Technology is playing key role in combatting climate change

Schneider Electric

Nearly four in five (79%) businesses say digital technology is playing a key role in achieving sustainability goals. Now, most are boosting their investment in digital and automation to achieve efficiencies and emissions reductions, according to new research findings.

Conducted on behalf of Schneider Electric, the global leader in the digital transformation of energy management, the Sustainability Index: transforming intention to outcomes report surveyed more than 500 business managers and decision-makers across corporate Australia. It found that three quarters (75%) believe that the benefits of adopting sustainable technology outweigh the costs.

Compared to three years ago, 57% of respondents report that their companies are investing more today in digital transformation, as well as automation (42%) and electric vehicles (24%).

The rapid investment in energy efficiency is part of an industry–wide digital revolution adds Gareth O’Reilly, Schneider Electric’s Pacific Zone President:

“From more transparent supply chains, to effective waste management, businesses recognise the financial imperatives for digitalisation. They also know they must act on climate change, making the digitalisation of energy management a clear choice for all businesses that will only gather pace in coming years,” Mr O’Reilly says.

Almost half (46%) of businesses have already built a data capture and reporting strategy to inform their journey to net zero, with 14% well on their way to putting their strategy into action.

Currently, most businesses (72%) are capturing some energy usage data via utility and service provider bills, spreadsheets, and utility data extracts. Encouragingly, over half (58%) are already incorporating energy measurement systems, IoT meters, sensors and other devices, or specific software.

Over the next two years, around three-quarters of business managers and decision-makers said it was likely or very likely their companies would invest in monitoring and reporting (79%), energy and resource efficiency measures (75%), real time data and automation (74%).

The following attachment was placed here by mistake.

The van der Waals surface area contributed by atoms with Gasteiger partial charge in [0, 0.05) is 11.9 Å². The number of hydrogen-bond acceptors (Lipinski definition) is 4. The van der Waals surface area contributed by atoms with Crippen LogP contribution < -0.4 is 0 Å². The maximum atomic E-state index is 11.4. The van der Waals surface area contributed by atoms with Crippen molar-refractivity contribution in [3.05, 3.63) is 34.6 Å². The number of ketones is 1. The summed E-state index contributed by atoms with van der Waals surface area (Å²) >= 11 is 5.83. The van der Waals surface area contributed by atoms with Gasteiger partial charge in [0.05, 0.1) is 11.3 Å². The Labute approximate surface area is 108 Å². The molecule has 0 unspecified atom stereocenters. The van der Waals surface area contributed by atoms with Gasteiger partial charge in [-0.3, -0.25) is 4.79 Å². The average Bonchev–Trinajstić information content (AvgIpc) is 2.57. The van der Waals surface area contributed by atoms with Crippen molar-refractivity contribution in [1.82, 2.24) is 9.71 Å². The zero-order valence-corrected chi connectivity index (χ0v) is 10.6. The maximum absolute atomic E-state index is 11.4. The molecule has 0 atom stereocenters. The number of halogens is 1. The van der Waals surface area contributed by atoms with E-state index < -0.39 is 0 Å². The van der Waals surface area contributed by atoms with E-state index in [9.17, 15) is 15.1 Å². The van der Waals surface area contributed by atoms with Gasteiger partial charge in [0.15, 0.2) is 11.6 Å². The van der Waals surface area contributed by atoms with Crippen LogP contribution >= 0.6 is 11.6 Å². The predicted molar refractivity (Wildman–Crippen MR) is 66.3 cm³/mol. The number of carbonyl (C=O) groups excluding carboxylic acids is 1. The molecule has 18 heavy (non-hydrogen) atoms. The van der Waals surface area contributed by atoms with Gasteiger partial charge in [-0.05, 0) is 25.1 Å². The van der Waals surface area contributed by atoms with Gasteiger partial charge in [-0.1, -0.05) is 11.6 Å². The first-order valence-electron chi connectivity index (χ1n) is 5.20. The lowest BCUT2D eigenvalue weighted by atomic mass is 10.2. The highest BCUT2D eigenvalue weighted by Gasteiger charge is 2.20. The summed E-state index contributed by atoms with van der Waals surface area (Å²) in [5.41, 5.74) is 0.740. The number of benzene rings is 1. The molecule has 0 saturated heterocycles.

“Decarbonisation is the most urgent business imperative facing Australian businesses today and tech is the main solution,” says Mr O’Reilly.

“Most organisations have a lot of work to do to reach net zero and this starts with understanding their impacts on climate change, both directly and via their supply chain and end users. Leaders must invest in digitalisation of energy management now to understand the scope of the challenge ahead and identify the solutions needed to reach sustainability targets,” he says.

The majority of business leaders (73%) reported that their businesses are likely, or very likely, to invest in renewable energy solutions on site, such as rooftop solar or microgrids, in the next two years. This extended to 62% investing in transportation or clean fleet initiatives and 59% in battery storage, fuel cells or microgrids by 2024.

The appetite for sustainable technologies is being driven by factors including pressures from within markets, from investors and from the general public.

“Our research shows that the vast majority of respondents recognise that sustainability provides a competitive advantage and boosts profitability. These are growing sentiments that will continue to make the business case for digitalisation, automation, and AI in energy management,” says Mr O’Reilly.

Respondents also shared their concerns around failing to keep up with climate targets, with one reporting “We will be forced to change, otherwise we will be left behind by competitors.”

“Australia and the world are at the intersection of a digital industrial revolution and the fight for climate change and at the heart of each is the need for better technology. Digitalisation is no longer a nice-to-have, but an imperative for not just profit, but for people and planet,” Mr O’Reilly concludes.


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